The media may be yelling about global warming, but were you aware that the land itself, the land we’re actually living on, is cooling?
Take a look at this land-only map from NOAA (below) for the month of February 2018.
First, you need to disregard the gray areas, because NOAA says they represent “missing data,” of which there is a lot on this map. The data appears to be “missing” for almost all of Canada, Greenland, Brazil, Africa and Antarctica.
Be that as it may, when you look at all of the blue areas you can clearly see that many entire countries were colder than normal during the month of February. Those countries include Spain, France, Portugal, Norway, Denmark, Sweden, Finland, Belgium, Luxembourg, Estonia, Latvia, Belarus, Switzerland, Morocco, Poland, Turkmenistan, Germany, Italy, the Netherlands and the United Kingdom.
Meanwhile, temperatures in parts of the United States and Canada, along with much of Russia and China, ran as much as five degrees colder than normal during February.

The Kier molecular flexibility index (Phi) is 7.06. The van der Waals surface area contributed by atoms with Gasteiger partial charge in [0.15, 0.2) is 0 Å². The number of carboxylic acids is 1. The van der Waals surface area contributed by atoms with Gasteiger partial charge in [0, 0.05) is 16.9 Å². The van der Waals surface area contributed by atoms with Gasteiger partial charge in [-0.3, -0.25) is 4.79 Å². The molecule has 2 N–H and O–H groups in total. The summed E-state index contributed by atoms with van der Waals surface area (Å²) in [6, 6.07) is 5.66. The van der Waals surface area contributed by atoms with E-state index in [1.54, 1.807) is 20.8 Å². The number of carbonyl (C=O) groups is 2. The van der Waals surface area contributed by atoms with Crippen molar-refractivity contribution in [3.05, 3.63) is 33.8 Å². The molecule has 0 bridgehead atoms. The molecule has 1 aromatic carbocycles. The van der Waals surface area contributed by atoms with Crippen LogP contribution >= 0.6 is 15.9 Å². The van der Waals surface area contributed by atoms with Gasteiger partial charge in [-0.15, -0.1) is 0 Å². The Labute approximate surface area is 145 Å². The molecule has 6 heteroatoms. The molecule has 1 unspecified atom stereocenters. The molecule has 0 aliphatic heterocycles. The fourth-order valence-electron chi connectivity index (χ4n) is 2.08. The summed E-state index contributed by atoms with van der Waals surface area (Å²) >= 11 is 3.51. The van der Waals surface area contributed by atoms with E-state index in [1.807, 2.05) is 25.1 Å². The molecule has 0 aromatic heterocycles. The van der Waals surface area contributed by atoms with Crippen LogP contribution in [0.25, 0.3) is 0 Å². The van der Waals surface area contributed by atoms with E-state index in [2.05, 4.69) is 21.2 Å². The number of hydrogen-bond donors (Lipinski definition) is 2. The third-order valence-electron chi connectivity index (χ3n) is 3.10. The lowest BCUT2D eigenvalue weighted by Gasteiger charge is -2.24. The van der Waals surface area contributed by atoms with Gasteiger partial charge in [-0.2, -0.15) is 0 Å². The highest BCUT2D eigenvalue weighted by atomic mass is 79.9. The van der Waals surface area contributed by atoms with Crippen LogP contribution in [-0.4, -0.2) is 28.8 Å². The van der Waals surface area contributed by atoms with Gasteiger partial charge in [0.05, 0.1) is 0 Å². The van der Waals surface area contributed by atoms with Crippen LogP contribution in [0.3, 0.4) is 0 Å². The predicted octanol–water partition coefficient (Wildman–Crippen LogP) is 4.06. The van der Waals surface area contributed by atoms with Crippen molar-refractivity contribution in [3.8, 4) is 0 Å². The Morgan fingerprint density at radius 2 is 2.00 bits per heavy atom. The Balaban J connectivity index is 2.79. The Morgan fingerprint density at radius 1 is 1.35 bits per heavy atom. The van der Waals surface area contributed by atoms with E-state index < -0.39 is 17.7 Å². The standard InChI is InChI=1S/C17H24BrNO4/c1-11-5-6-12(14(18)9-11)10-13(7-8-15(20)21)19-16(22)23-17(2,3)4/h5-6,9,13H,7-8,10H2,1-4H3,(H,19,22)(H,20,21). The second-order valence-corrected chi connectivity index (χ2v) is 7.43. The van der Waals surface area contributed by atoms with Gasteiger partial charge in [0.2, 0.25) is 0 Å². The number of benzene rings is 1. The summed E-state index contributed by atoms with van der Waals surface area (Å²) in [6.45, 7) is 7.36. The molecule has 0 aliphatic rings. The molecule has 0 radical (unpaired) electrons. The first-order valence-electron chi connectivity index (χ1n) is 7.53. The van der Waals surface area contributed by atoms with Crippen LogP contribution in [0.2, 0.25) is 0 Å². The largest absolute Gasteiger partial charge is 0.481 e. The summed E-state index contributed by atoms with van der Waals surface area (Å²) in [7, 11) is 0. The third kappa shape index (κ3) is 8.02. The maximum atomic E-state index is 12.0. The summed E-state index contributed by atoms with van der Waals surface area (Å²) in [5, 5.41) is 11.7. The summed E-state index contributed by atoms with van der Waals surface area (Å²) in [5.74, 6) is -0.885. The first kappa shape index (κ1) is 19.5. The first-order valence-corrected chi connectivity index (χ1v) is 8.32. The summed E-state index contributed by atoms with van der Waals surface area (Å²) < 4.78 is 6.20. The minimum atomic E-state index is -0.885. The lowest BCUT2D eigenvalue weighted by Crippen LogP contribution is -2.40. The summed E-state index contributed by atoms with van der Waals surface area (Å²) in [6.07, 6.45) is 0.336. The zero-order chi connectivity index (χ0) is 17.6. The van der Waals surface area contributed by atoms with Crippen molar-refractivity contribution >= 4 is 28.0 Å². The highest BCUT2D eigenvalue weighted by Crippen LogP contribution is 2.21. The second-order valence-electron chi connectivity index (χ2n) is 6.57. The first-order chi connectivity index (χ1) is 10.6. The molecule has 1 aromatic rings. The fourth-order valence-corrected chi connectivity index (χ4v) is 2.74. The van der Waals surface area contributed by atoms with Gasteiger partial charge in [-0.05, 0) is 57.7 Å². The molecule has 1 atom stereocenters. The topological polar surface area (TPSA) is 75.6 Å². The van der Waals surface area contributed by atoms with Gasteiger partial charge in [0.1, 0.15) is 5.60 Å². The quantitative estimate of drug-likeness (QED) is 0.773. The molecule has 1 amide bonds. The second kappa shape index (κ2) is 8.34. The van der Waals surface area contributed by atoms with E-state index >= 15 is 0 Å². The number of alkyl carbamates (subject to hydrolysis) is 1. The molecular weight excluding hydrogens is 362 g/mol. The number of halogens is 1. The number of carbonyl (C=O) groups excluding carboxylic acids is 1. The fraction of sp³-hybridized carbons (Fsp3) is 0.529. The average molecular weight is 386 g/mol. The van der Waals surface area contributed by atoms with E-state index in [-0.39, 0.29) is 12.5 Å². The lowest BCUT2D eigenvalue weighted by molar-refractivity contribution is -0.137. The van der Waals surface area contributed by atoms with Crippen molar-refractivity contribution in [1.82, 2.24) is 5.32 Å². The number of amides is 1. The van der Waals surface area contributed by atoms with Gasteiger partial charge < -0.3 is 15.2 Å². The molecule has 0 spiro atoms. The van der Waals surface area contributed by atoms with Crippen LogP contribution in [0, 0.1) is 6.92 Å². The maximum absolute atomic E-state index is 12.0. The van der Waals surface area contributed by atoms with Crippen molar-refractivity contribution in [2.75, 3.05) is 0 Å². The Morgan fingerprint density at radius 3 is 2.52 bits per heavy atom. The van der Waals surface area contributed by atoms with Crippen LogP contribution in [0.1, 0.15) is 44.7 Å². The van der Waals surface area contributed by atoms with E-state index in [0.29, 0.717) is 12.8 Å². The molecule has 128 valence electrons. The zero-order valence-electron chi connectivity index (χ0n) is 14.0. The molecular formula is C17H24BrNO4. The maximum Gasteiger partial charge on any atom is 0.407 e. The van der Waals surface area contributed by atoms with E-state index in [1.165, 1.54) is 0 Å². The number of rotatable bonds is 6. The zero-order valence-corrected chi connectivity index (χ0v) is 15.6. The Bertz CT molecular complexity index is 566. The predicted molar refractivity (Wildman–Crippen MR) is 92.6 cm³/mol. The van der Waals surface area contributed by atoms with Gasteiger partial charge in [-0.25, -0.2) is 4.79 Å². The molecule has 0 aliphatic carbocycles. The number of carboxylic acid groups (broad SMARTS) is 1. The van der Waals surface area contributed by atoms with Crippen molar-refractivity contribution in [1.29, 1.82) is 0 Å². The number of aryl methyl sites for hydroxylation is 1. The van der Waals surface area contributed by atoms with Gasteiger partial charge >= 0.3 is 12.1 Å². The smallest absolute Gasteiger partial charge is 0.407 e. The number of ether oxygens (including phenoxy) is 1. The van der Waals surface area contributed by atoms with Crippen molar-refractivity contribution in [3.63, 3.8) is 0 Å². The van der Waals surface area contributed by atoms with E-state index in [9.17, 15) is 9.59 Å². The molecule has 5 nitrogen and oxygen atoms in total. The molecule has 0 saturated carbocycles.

Now look at NOAA’s blended map (below), showing both ocean and land temperatures for the same time period.
Here, even though the data was somehow “missing”when NOAA compiled the previous map, you can see that temperatures across a huge portion of Canada ran far below normal – as much as five degrees below normal – during the month of February, as was the case in Colombia, Venezuela, Mauritania, Senegal, Romania, the Ukraine, Kazakhstan, Thailand, Laos, Malaysia, Burma, Indonesia, and a good portion of Algeria.
You will also see, even though the land-only map said the data was missing for almost all of Africa, that temperatures across that huge continent miraculously became slightly warmer than normal. Same in Brazil.
I have no idea why NOAA’s maps show such disparities, but my point here is that – if I’m reading these maps correctly – we’ve got some continental cooling going on.
We’re talking about the areas where much of the world’s food supplies are grown. We’re talking about the bread baskets of the world.
Continental cooling is not something to be desired.
See larger maps: (When you get to the NOAA website, click on the smaller map to access the larger map.)